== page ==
My name is Nico, and I'm a professional urban/street photographer based in London. In this article, I will show how you too can use Twitter to get more photography jobs, develop your network, and get your work seen by the right people. At least 90% of my paid photography work, including Adidas and Amazon, has come from interactions on Twitter, and anybody with a high-quality portfolio can do the same by following my simple tips.
HoldFast is known throughout the photography community for their amazing and well-made dual camera straps. What most people don't realize is that they also have a camera bag. The Roamographer bag has the same attention to detail as their straps and is also constructed out of the same great-looking leather. It's designed to look like a vintage doctor's bag and provides both style and function.
Adobe Stock has been around for a short while now, featuring useful, deep integration into Creative Cloud products, as well as a more traditional online portal through which to purchase content. Through a blog post on its website, Adobe recently announced these platforms will now benefit from native 4K video content in addition to the photos and standard high-definition videos previously offered.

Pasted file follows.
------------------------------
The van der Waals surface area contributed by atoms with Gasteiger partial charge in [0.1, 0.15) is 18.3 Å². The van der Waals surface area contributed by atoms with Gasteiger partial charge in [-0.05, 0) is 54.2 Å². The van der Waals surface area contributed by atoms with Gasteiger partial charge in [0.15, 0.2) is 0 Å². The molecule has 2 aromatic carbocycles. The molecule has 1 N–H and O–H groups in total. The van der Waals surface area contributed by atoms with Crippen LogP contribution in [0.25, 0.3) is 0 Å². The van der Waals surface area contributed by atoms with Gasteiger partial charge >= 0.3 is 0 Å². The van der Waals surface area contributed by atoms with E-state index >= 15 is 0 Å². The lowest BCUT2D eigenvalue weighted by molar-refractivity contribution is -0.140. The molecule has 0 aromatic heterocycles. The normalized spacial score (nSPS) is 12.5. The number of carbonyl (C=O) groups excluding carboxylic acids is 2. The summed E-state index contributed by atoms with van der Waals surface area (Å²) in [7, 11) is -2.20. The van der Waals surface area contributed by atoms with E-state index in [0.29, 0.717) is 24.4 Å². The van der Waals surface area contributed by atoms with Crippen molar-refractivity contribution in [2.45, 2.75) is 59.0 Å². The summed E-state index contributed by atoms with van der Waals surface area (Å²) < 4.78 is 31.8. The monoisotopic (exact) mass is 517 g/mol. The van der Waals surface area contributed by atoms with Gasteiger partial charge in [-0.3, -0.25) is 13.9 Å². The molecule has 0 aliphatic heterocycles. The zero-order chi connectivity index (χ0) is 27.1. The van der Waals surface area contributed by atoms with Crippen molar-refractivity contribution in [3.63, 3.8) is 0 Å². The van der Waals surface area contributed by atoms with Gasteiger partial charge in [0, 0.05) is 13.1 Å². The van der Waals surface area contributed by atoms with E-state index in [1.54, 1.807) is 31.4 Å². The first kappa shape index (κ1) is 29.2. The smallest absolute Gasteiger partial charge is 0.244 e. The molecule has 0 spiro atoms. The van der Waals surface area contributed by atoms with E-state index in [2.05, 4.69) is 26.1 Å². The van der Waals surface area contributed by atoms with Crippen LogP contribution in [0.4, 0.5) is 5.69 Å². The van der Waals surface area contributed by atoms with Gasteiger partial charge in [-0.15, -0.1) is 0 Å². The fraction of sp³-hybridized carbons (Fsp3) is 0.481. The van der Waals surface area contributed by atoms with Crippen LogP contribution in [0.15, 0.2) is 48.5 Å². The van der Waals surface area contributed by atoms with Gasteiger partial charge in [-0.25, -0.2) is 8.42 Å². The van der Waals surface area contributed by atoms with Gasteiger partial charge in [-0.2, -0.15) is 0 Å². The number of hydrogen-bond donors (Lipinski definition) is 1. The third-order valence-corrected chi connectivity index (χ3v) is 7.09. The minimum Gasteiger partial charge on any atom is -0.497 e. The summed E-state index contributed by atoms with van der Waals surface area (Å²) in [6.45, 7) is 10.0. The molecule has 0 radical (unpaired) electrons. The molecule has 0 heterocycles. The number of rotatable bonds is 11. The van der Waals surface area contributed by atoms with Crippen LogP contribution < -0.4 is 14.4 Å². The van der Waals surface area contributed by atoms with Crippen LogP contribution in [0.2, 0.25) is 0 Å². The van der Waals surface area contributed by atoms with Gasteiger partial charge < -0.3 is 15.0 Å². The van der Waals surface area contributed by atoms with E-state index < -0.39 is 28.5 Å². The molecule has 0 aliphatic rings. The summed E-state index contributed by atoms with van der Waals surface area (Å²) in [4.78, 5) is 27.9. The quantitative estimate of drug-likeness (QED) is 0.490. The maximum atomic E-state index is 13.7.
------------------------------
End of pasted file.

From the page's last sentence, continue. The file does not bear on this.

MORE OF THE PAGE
Let us venture back in time for a minute. 35mm film was always considered small. In fact, it was developed in the early 1900s as a means to make high-volume shooting and consumer photography possible. If you were a working professional, you were shooting at least medium format (6x4.5-6x19 cm) or even more likely, large format, like 4”x5” or 8x10”. The idea is that the larger the format, the more detail you can see. As we fast forward to digital, full-frame is the ideal format for many working pros in a variety of genres. While full-frame can be expensive and yields incredible image quality, there is something more.
The world wide web was set ablaze this week by the photography community when Brides.com published an article telling prospective brides which vendors they should and shouldn't be feeding, and this advice strongly suggested photographers should not be fed. Of course, anger ensued. Surely, in this day and age, the author would have crafted a rebuttal or an apology to the legion of photographers in the trenches that she had scorned. Nope. They silently covered it up.
I don't rate my photos nearly as much as I should. And part of it has been because I've been too lazy to look this exact tip up! Thankfully, Adobe has provided us with one of their now famous under-a-minute Lightroom Coffee Break videos to quickly explain how to auto-advance as you rate your photos. This trick also works for auto-advancing while flagging photos. The key to the trick? Caps lock.
Despite having grown up around photography all my life (thanks, dad) and then starting my own commercial portrait business in 2009, there is one small little thing I'd never done before, silly as it sounds. I have never, ever shot in snow. Born in the Caribbean in 1975, then briefly living in Miami before settling down in Houston in 1979, I have truly never experienced real snow. But all that changed for me recently in Salt Lake City and Albuquerque - in January.